Leadership is a buzzword that is talked about and practiced in many different ways. Whether you subscribed to servant leadership, charismatic leadership, transformational leadership, etc. the impact leadership styles have on people differs, and sadly, is sometimes anything but empowering and developmental.
Leadership Killing Employee Engagement
During one of my posts at a large organization, I was asked to contribute to a project already in progress for my section of the department. The project was loaded with some richly talented people.
Everywhere I looked…..to the left of me, to the right of me, in front of me – there was no shortage of talent and a willingness to meaningfully contribute to the project.
As the weekly meetings progressed, though, I noticed the flow of the meetings became less and less participatory and more and more centered on one person – the senior director of the department who was also acting meeting chair.
While there is nothing wrong with a commitment to stay on task and that proviso led by the meeting chair, there is something at odds with talented people reluctant to speak up and share their ideas during a brainstorming session for fear of having their ideas marginalized in public.
So what started out as a participatory approach in the spirit of team for the good of the company, turned into contempt for the meeting chair and the initiative.
Leadership Diminishers Impact
From Multipliers by Liz Wiseman & Greg McKeown, we know that very few leadership Diminishers are aware of the negative impact they have on their people and / or teams. Hyperbole aside, leadership Diminishers do exactly that – diminish their peoples’ capacity for leadership growth.
Instead of growing the leadership potential around them by contributing to what Wiseman calls the Multiplier Effect, the process whereby leaders are able to grow the leadership of their people, who in turn then grow the leadership of their people, and so on and so forth – they are killing leadership potential.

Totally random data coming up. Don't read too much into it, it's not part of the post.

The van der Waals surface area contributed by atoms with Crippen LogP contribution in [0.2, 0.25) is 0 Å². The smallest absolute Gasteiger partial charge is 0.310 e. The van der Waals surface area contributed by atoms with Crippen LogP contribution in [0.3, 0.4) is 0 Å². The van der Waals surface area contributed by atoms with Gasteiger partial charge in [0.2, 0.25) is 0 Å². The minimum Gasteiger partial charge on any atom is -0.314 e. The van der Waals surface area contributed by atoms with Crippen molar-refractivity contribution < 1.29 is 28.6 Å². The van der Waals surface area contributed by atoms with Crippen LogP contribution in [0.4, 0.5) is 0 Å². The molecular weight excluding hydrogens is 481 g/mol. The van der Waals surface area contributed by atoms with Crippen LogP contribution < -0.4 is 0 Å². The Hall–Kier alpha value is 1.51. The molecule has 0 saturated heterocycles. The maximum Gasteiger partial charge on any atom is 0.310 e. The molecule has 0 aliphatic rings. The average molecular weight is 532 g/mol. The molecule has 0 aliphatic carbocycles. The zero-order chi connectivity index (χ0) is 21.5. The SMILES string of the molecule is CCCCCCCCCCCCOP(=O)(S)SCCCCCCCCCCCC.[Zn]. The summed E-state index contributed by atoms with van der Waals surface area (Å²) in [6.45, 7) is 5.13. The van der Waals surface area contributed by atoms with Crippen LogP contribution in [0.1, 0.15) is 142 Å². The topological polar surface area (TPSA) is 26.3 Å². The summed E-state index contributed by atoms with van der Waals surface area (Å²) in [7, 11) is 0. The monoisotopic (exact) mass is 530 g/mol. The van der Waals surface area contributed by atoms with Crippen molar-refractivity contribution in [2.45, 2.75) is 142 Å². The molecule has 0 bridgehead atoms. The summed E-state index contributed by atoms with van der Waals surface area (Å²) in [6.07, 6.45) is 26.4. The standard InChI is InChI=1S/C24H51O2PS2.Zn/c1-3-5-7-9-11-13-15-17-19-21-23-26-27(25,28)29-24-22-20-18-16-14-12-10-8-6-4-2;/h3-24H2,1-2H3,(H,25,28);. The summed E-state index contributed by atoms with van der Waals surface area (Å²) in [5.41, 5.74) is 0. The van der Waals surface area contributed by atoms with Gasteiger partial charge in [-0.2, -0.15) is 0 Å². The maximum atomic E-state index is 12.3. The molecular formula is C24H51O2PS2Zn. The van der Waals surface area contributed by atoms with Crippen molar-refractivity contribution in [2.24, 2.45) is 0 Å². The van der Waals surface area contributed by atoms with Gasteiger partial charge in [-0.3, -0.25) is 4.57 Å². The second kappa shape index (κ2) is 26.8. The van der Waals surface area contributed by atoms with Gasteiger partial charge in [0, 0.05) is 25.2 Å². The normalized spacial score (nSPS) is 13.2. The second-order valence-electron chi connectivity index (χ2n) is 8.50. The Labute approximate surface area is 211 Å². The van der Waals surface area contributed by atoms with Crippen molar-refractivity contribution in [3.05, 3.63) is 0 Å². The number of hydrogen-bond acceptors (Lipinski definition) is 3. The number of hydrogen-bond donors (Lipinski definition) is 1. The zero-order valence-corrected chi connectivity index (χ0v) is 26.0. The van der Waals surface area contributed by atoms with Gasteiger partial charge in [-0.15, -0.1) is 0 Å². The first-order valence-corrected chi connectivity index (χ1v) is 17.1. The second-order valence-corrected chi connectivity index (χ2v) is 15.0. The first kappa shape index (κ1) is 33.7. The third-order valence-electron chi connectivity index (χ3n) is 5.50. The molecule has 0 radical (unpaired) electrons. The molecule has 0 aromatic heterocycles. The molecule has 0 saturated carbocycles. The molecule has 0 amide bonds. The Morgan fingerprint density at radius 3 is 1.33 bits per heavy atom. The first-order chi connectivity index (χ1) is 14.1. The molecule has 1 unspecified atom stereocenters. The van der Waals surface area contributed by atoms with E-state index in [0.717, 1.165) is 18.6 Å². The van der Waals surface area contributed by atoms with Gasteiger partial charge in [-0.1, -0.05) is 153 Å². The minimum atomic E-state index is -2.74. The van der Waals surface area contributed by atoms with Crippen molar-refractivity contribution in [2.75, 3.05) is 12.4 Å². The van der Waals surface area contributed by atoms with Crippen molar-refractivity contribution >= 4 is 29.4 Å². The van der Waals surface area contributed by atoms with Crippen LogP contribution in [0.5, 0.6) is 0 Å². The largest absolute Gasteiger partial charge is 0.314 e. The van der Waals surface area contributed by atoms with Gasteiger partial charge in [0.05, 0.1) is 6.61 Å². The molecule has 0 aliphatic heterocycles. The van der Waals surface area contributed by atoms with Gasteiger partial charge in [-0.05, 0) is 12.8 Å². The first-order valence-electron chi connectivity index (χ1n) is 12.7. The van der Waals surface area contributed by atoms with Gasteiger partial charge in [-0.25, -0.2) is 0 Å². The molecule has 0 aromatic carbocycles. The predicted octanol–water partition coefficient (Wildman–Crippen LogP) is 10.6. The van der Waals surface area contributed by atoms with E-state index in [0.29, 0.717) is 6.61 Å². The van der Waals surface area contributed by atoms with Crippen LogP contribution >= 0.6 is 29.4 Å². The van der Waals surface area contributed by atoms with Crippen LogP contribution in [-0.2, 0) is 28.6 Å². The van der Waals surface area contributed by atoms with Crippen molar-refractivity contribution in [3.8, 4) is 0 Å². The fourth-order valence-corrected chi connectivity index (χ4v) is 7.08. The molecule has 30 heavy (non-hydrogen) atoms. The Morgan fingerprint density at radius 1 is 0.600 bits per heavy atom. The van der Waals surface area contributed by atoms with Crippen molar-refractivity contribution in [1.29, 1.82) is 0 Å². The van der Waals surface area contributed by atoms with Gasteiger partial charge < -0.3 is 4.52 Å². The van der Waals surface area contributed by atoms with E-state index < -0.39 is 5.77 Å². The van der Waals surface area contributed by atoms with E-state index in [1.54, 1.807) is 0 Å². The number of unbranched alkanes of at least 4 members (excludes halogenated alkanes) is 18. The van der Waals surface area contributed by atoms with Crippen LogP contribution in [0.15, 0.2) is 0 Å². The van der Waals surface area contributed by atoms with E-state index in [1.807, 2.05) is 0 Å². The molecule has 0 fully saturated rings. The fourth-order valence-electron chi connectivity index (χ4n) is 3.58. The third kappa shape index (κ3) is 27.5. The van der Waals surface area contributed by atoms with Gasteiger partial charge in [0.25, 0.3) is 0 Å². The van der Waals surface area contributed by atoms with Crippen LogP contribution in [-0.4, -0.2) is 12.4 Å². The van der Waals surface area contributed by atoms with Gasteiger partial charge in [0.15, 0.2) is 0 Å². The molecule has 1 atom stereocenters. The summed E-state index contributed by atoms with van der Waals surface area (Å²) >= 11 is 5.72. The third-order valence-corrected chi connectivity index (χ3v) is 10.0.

The truth is the majority of leaders see themselves or at the very least want to see themselves as Multipliers. However, as you read this, I am sure you can identify leaders in your past or in your present that are Diminisher-like.
And in their defense, imagine for a minute at the start of that person’s day, as they’re eating breakfast or drinking coffee before leaving home for work he / she saying, “I think my goal for the day will be to reduce the leadership capacity of my people,” or “I will go about reversing the talent development process to undercut my team’s performance.”
It’s hard to imagine anyone intentionally setting out to achieve this and yet this happens all too often, but it’s mostly accidental because some leaders are truly unaware of the impact of their actions.
However, to put an end to accidental leadership, leaders must consciously understand and embrace what Stephen Covey called one’s maturation process from Dependence to Independence onto it’s final destination, Interdependence, the ability to engage / work with others from a place of equal strength.
Leverage Coaching Skills
In coaching, and I reference coaching here because it is a great leadership development platform, coach and coachee work together to build what’s called the coaching relationship.
And for the coaching relationship to prove fruitful, both coach and coachee must contribute equally to it in order to operate from a place of Interdependence – where leadership growth happens.
Coaching, contrary to the Southern California “touchy feely” moniker attributed to it, is anything but soft. In fact, it commands a lot of leaders who choose to practice it namely, courage and vulnerability.
Source: Strengths Strategy
Confident Vulnerability Enabling Leadership Multiplication
Should the balance fall “accidentally” short, say high confidence and low vulnerability, or medium confidence and medium vulnerability – the result would remain the stunted growth of leadership.
Accidental, if it wasn’t already clear, is the hallmark of leadership Diminishers.
Yet nothing about confident vulnerability is accidental, as it is an entirely self-aware and intentional process. When confident vulnerability is high, accidental leadership is mitigated and Leadership Multipliers can thrive.
My question for you is – how are you using confident vulnerability to multiply the leadership potential around you?
David is a leadership practitioner, who is passionate about creating the conditions for sustainable people development and organizational development success. His passion for sustainable success is grounded in the belief that all people and organizations can enhance their performance when the right conditions for success are intentionally cultivated at the workplace.